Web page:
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On September 28th, GRAMMY®-winning Group Spanish Harlem Orchestra Releases Their Fourth Album and Concord Picante Debut, Viva la Tradición
Concord Picante is proud to announce the release of Viva la Tradicón, the newest album from the Grammy winning 13-piece collective Spanish Harlem Orchestra. The 12-track collection marks the orchestra’s debut album for Concord Picante and overall fourth outing. Viva la Tradicón takes up where its three predecessors left off – stirring the pot of mid-20th century influences and keeping the salsa simmering for current and future generations. The album is available everywhere September 28, 2010.
Now in its tenth year, the Spanish Harlem Orchestra is one of the most formidable and authentic Latin jazz combos of today. Yet for all of its appeal with contemporary audiences, the group’s success is actually rooted in the past. A lively and energetic affair, Viva la Tradición draws on inspiration from the music’s history and enduring traditions. The collection is comprised largely of original compositions and arrangements of classic salsa tunes by bandleader/founder Oscar Hernandez. Hernández is one of the most respected musicians in Latin & Latin Jazz music.His track record & discography are extensive. On the new CD he enlists the support of veteran composer and arranger Gil Lopez on three of Lopez’s compositions (“Son De Corazon,” “Nuestra Cancion,” and “Regalo De Dios).
Viva la Tradicón opens with the exciting “La Salsa Dura,” a song bursting with punching horn lines and spirited vocals that “really captures what we’re about,” says Hernandez. Amid the series of salsa tracks, one of Gil Lopez’s arrangements, “Nuestra Cancion,” acts as an unlikely addition to the high-powered energy of the set. The collective included this ballad as a point to their listeners, in order to communicate, “you need to listen to this, because this how it was done back in those days. It was just beautiful music.”
The orchestra finishes with two songs: Hernandez’s “Rumba Urbana,” a percussive and complex tune that shimmers with tight trumpet lines and syncopated rhythms around improvised solos, and “El Negro Tiene Tumbao,” a tune that draws on the bold and artistic delivery by featured guest vocalist Isaac Delgado.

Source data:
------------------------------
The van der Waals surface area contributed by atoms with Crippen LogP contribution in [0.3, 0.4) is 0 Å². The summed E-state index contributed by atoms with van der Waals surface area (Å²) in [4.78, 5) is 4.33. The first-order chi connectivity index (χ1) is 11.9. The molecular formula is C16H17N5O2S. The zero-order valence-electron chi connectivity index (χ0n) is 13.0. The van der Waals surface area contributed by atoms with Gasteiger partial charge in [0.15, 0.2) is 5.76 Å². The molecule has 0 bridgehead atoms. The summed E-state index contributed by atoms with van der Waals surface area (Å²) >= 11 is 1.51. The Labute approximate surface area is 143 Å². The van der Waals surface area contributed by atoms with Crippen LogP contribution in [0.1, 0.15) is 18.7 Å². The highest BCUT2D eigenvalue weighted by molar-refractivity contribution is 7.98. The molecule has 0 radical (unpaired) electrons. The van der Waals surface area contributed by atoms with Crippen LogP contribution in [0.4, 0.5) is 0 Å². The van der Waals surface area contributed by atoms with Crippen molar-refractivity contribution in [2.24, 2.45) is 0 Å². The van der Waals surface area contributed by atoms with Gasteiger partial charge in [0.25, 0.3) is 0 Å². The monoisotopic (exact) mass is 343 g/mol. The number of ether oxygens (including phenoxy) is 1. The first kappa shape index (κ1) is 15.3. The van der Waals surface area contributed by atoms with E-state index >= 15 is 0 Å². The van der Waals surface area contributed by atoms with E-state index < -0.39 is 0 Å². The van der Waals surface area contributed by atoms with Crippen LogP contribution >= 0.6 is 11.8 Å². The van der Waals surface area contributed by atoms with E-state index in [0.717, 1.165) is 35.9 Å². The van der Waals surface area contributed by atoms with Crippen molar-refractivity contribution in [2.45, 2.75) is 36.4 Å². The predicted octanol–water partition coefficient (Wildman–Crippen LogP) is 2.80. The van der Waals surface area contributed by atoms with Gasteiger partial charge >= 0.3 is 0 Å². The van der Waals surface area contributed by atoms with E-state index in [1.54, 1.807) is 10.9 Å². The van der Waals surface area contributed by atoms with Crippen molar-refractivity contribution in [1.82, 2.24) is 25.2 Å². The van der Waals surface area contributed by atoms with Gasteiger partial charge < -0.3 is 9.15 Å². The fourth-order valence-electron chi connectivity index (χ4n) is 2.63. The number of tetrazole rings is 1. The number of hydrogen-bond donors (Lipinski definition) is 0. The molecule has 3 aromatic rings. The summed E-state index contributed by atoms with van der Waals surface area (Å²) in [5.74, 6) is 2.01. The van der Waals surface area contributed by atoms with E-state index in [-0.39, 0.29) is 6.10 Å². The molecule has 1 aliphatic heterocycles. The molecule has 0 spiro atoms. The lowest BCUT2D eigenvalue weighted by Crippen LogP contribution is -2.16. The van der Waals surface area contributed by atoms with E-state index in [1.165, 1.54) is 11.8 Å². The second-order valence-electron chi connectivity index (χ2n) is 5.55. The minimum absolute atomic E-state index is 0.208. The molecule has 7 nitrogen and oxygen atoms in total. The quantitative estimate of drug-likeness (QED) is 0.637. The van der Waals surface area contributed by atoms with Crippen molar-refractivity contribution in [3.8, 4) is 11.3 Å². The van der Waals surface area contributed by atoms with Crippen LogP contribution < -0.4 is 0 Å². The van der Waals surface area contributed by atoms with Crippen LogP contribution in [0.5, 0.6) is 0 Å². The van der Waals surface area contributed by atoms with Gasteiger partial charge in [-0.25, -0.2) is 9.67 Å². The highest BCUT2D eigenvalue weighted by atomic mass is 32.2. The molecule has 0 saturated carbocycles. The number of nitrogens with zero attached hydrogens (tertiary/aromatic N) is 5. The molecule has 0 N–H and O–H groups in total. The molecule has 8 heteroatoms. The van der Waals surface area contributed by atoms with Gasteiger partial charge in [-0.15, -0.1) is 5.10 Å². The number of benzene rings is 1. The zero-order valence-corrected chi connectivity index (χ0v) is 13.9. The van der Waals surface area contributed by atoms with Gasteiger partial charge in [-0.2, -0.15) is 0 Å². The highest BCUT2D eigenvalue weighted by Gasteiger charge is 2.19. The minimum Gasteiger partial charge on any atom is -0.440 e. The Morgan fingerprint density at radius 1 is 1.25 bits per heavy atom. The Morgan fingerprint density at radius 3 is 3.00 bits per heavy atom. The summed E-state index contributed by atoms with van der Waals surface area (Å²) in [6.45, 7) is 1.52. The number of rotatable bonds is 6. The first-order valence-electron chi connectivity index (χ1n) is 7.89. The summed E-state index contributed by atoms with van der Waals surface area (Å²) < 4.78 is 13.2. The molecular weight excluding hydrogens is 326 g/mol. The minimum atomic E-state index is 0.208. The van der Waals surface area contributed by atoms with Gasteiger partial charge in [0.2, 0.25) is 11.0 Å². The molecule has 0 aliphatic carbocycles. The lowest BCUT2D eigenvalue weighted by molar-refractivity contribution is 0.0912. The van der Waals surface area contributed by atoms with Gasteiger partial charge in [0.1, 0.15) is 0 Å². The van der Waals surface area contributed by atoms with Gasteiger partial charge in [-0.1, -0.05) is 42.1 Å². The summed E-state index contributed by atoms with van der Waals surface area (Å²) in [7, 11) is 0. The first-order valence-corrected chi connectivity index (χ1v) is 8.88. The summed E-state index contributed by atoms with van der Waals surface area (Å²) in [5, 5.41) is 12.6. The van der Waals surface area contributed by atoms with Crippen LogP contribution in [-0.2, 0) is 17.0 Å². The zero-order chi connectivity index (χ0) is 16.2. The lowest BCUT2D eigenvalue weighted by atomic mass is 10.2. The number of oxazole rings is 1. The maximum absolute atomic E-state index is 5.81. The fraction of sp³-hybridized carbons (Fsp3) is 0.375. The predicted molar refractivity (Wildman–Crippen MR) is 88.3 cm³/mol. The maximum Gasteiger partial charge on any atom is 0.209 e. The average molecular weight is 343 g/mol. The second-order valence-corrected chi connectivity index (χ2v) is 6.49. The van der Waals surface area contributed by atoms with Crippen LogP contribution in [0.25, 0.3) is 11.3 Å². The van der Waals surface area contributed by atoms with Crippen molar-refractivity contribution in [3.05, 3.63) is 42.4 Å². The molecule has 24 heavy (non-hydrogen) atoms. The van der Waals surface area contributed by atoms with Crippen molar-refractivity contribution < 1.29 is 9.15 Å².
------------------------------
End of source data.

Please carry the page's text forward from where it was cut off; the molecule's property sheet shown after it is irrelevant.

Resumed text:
Front to back, Viva la Tradición is very much a nod to the countless artists – well known and obscure – who helped usher salsa music into the cultural mainstream several decades ago. “Preserving that legacy and introducing it to new audiences in a new century,” says Hernandez, “is more important than being the musical flavor of the month.”
SPANISH HARLEM ORCHESTRA CAPTURES THE LATIN JAZZ LEGACY OF PASSION AND BEAUTY
Now in its tenth year, the Grammy-winning Spanish Harlem Orchestra is one of the most formidable and authentic Latin jazz combos of the present day. Yet for all of its appeal and success with contemporary audiences, SHO’s success is actually rooted in the past. The 13-piece collective owes its front-line status to an unwavering respect for the music’s rich history and a tenacious adherence to the music’s enduring traditions.
Spanish Harlem Orchestra celebrates that musical and cultural legacy with Viva La Tradición, their new album set for release on Concord Picante on September 28, 2010. A mix of fiery salsa and a few moments of melodic balladry, the album’s 12 tracks hearken back to a time of Latin big band recordings populated by seasoned musicians who assembled in the same room at the same time, brought their best to the table and generated a spontaneous, natural energy all their own.
“I’ve played and recorded with a lot of great artists from different eras,” says pianist, bandleader, producer and SHO founder Oscar Hernandez, who began his career as an arranger and musical director in the 1970s for artists like Tito Puente, Ray Barretto, Celia Cruz and many others. “And Spanish Harlem Orchestra, since its earliest days ten years ago, has accompanied many great artists as well. So the title of the album is a statement about a group of musicians who understand first-hand the tradition of this music and all the great artists who were responsible for the tradition.”